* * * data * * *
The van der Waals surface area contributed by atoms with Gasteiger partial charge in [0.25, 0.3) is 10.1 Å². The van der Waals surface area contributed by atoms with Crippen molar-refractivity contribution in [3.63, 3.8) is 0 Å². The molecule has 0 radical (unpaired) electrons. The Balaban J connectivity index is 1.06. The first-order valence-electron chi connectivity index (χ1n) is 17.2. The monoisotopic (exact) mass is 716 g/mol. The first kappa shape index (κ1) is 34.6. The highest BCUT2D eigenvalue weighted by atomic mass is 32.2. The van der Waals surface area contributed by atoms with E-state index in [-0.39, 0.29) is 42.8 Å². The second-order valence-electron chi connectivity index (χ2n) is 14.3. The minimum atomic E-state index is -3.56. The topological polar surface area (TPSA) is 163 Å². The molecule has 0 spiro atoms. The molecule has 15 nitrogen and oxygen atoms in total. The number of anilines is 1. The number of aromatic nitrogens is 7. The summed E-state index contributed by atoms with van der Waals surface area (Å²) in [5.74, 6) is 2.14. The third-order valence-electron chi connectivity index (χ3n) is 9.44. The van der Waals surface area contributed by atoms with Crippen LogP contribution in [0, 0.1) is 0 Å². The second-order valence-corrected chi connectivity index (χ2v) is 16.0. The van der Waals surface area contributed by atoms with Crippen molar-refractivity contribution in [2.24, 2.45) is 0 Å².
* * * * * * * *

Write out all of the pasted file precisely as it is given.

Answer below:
The van der Waals surface area contributed by atoms with Gasteiger partial charge in [0.25, 0.3) is 10.1 Å². The van der Waals surface area contributed by atoms with Crippen molar-refractivity contribution in [3.63, 3.8) is 0 Å². The molecule has 0 radical (unpaired) electrons. The Balaban J connectivity index is 1.06. The first-order valence-electron chi connectivity index (χ1n) is 17.2. The monoisotopic (exact) mass is 716 g/mol. The first kappa shape index (κ1) is 34.6. The highest BCUT2D eigenvalue weighted by atomic mass is 32.2. The van der Waals surface area contributed by atoms with E-state index in [-0.39, 0.29) is 42.8 Å². The second-order valence-electron chi connectivity index (χ2n) is 14.3. The minimum atomic E-state index is -3.56. The topological polar surface area (TPSA) is 163 Å². The molecule has 0 spiro atoms. The molecule has 15 nitrogen and oxygen atoms in total. The number of anilines is 1. The number of aromatic nitrogens is 7. The summed E-state index contributed by atoms with van der Waals surface area (Å²) in [5.74, 6) is 2.14. The third-order valence-electron chi connectivity index (χ3n) is 9.44. The van der Waals surface area contributed by atoms with Crippen LogP contribution in [0, 0.1) is 0 Å². The second-order valence-corrected chi connectivity index (χ2v) is 16.0. The van der Waals surface area contributed by atoms with Crippen molar-refractivity contribution in [2.24, 2.45) is 0 Å².